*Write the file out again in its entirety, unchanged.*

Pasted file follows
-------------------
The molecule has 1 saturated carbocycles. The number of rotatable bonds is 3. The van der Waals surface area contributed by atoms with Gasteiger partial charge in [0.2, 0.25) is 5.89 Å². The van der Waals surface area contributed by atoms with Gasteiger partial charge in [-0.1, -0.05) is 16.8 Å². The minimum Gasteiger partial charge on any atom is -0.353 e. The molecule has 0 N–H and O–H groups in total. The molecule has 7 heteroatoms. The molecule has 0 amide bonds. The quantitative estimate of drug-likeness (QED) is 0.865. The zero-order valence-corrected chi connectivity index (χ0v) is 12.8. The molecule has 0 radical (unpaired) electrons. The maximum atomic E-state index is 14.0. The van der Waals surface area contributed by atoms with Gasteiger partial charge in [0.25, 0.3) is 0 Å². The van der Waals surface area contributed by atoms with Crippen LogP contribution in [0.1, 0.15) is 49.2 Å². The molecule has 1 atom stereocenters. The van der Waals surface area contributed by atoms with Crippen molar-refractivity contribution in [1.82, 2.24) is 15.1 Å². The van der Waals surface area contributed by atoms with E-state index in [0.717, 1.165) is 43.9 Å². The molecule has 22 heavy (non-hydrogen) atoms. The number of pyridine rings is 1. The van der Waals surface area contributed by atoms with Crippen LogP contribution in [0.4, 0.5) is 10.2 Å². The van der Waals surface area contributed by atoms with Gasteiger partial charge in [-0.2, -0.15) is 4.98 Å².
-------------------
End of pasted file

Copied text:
The molecule has 1 saturated carbocycles. The number of rotatable bonds is 3. The van der Waals surface area contributed by atoms with Gasteiger partial charge in [0.2, 0.25) is 5.89 Å². The van der Waals surface area contributed by atoms with Gasteiger partial charge in [-0.1, -0.05) is 16.8 Å². The minimum Gasteiger partial charge on any atom is -0.353 e. The molecule has 0 N–H and O–H groups in total. The molecule has 7 heteroatoms. The molecule has 0 amide bonds. The quantitative estimate of drug-likeness (QED) is 0.865. The zero-order valence-corrected chi connectivity index (χ0v) is 12.8. The molecule has 0 radical (unpaired) electrons. The maximum atomic E-state index is 14.0. The van der Waals surface area contributed by atoms with Gasteiger partial charge in [0.25, 0.3) is 0 Å². The van der Waals surface area contributed by atoms with Crippen LogP contribution in [0.1, 0.15) is 49.2 Å². The molecule has 1 atom stereocenters. The van der Waals surface area contributed by atoms with Crippen molar-refractivity contribution in [1.82, 2.24) is 15.1 Å². The van der Waals surface area contributed by atoms with E-state index in [0.717, 1.165) is 43.9 Å². The molecule has 22 heavy (non-hydrogen) atoms. The number of pyridine rings is 1. The van der Waals surface area contributed by atoms with Crippen LogP contribution in [0.4, 0.5) is 10.2 Å². The van der Waals surface area contributed by atoms with Gasteiger partial charge in [-0.2, -0.15) is 4.98 Å².